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Canvassing women in politics as sustaianable path to development

By Busola Ajibola
31 January 2020   |   4:14 am
Between 1999, the year of return to democracy and the last election held in 2019, the highest number of women representation recorded in the Senate was nine out of 109. This was in 2007.


Between 1999, the year of return to democracy and the last election held in 2019, the highest number of women representation recorded in the Senate was nine out of 109. This was in 2007. The number reduced to seven in 2011, and barely increased just by one in 2015. Currently, the Red Chamber has only eight women among the 109 Senators representing the interests of 200 million Nigerians half of whom are women! How fair?

The House of Representative provides the most opportunity for a diverse and inclusive representation with 360 seats occupied by citizens from all over Nigeria. But the highest number of seats ever occupied by women is 27, representing a meagre 6.9 per cent. In the 2019 election, 11 women made it to the House of Representatives from Abia, Anambra, Benue, Borno, Ekiti, Gombe, and Ogun. Other states that gave women marginal chances are: Osun, Oyo, Plateau, and Yobe. Lagos and Kano States with 24 federal constituencies each did not produce any female representative.

The current administration definitely ranks poor in its commitment to wide female inclusion in appointed political positions. The low rate of women who emerged in elective positions in the last election was a good reason for President Muhammadu Buhari-led government to appoint more women as a way of balancing the disparity. But on 21 August 2019, when the president announced the names of 43 individuals who were to occupy various ministerial portfolios, only seven women made the list – a resemblance of how, in 2015, he appointed only six women out of 30 ministers.

The statistics at state levels is worse. No state in Nigeria has ever produced a female governor and presently, Nigeria has only four female deputy governors – Kaduna, Ogun, Enugu and Rivers States. This low female representation is despite Nigeria’s mandated quota of 35 per cent set aside for female participation at all levels as provided in the National Gender Policy.

Some of the reasons that account for the marginalisation of women in the last election and previous ones include lack of funds, poor party structures and gender stereotypes, suggesting that women should not aspire to public positions. If anyone doubts that such stereotypes exist against women, they only need to be reminded that Buhari, while addressing a global press in Germany, referred to his own wife as belonging in his kitchen, his living room and his bedroom. The irony? The stereotypical statement boxing a first lady as only functional in private spaces was made while the president stood side-by-side with Germany’s President, Angela Merkel, one of the most powerful women in the world.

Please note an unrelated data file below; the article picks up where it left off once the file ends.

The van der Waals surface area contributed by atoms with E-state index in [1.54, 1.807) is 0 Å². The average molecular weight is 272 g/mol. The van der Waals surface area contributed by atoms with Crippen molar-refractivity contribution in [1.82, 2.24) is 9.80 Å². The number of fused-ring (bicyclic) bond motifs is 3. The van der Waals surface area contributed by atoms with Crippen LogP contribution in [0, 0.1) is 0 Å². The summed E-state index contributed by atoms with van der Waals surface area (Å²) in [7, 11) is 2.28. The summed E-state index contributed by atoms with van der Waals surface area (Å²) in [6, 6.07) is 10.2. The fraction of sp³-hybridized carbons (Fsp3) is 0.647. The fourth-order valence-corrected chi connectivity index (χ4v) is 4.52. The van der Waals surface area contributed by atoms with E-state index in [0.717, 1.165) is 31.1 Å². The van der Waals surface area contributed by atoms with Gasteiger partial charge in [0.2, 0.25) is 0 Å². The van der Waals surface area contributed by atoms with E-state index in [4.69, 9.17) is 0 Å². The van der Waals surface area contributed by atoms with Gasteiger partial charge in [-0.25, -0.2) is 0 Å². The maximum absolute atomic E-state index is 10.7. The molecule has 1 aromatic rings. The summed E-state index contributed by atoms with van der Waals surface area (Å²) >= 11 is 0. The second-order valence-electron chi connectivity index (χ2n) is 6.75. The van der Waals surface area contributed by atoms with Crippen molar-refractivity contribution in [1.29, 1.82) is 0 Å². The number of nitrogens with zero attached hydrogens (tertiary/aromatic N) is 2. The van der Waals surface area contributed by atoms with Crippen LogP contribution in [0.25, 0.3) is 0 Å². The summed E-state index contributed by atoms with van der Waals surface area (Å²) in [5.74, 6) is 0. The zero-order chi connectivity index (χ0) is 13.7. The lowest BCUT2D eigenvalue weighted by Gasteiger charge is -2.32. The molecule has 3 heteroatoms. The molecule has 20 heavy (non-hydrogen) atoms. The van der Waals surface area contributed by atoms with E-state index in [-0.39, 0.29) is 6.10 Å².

In March 2018, Hon. Muhammed Kazaure Kudaji, a member of the Nigerian House of Representative advised his fellow legislators, rather ironically, not to consider granting women more political opportunities. Kudaji outlined women’s multi-tasking and management capacities, rated them as outstanding, and affirmed how these skills are deployed by women to keep men’s lives from falling apart. He further acknowledged that 70 per cent of the votes that brought him into power was by women. But he would rather that women are not made to become aware of their powers because then they would become too powerful. His proposed strategy is therefore that women should be denied political opportunities and be left domesticated!

Now, such gender stereotypes coming from leading male figures in two of the most influential institutions in our society – the executive and the legislature – speak volumes about why our policies are largely gender-hostile, and why women have to walk through a tightrope to access political power or leadership status. It may also help us in understanding the nature of resistance and violence experienced by a few women who summon the courage to venture into the political space largely perceived as men’s den. A case in view is the violence meted out to Natasha Akpoti – a gubernatorial candidate in Kogi State. She was not only physically harassed, and on one of such occasions in the presence of security agencies and the INEC Chairman, her campaign office was razed, too.